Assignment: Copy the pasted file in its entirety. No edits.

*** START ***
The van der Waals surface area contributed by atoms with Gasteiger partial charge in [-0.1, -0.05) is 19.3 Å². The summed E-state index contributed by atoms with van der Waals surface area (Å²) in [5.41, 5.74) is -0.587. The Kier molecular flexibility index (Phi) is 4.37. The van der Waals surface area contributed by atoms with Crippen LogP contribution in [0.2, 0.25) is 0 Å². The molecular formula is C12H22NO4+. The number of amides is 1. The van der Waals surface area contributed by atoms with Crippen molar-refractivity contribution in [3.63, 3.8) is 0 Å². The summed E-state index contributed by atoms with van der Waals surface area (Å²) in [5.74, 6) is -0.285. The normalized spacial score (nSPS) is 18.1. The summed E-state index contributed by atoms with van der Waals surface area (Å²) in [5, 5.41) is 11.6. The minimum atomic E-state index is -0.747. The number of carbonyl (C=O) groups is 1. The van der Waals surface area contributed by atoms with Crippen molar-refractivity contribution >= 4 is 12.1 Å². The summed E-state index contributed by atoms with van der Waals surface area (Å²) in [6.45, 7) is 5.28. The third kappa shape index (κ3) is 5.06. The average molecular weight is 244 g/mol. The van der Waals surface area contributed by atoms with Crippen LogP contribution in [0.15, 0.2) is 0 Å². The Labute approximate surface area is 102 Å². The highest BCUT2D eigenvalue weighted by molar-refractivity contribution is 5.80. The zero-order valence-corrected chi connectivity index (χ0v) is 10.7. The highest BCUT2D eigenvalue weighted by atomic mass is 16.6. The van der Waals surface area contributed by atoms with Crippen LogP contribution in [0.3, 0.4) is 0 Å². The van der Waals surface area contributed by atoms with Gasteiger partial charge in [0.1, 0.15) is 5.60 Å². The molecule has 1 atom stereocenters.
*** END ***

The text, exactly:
The van der Waals surface area contributed by atoms with Gasteiger partial charge in [-0.1, -0.05) is 19.3 Å². The summed E-state index contributed by atoms with van der Waals surface area (Å²) in [5.41, 5.74) is -0.587. The Kier molecular flexibility index (Phi) is 4.37. The van der Waals surface area contributed by atoms with Crippen LogP contribution in [0.2, 0.25) is 0 Å². The molecular formula is C12H22NO4+. The number of amides is 1. The van der Waals surface area contributed by atoms with Crippen molar-refractivity contribution in [3.63, 3.8) is 0 Å². The summed E-state index contributed by atoms with van der Waals surface area (Å²) in [5.74, 6) is -0.285. The normalized spacial score (nSPS) is 18.1. The summed E-state index contributed by atoms with van der Waals surface area (Å²) in [5, 5.41) is 11.6. The minimum atomic E-state index is -0.747. The number of carbonyl (C=O) groups is 1. The van der Waals surface area contributed by atoms with Crippen molar-refractivity contribution >= 4 is 12.1 Å². The summed E-state index contributed by atoms with van der Waals surface area (Å²) in [6.45, 7) is 5.28. The third kappa shape index (κ3) is 5.06. The average molecular weight is 244 g/mol. The van der Waals surface area contributed by atoms with Crippen LogP contribution in [0.15, 0.2) is 0 Å². The Labute approximate surface area is 102 Å². The highest BCUT2D eigenvalue weighted by molar-refractivity contribution is 5.80. The zero-order valence-corrected chi connectivity index (χ0v) is 10.7. The highest BCUT2D eigenvalue weighted by atomic mass is 16.6. The van der Waals surface area contributed by atoms with Crippen LogP contribution in [0.3, 0.4) is 0 Å². The van der Waals surface area contributed by atoms with Gasteiger partial charge in [0.1, 0.15) is 5.60 Å². The molecule has 1 atom stereocenters.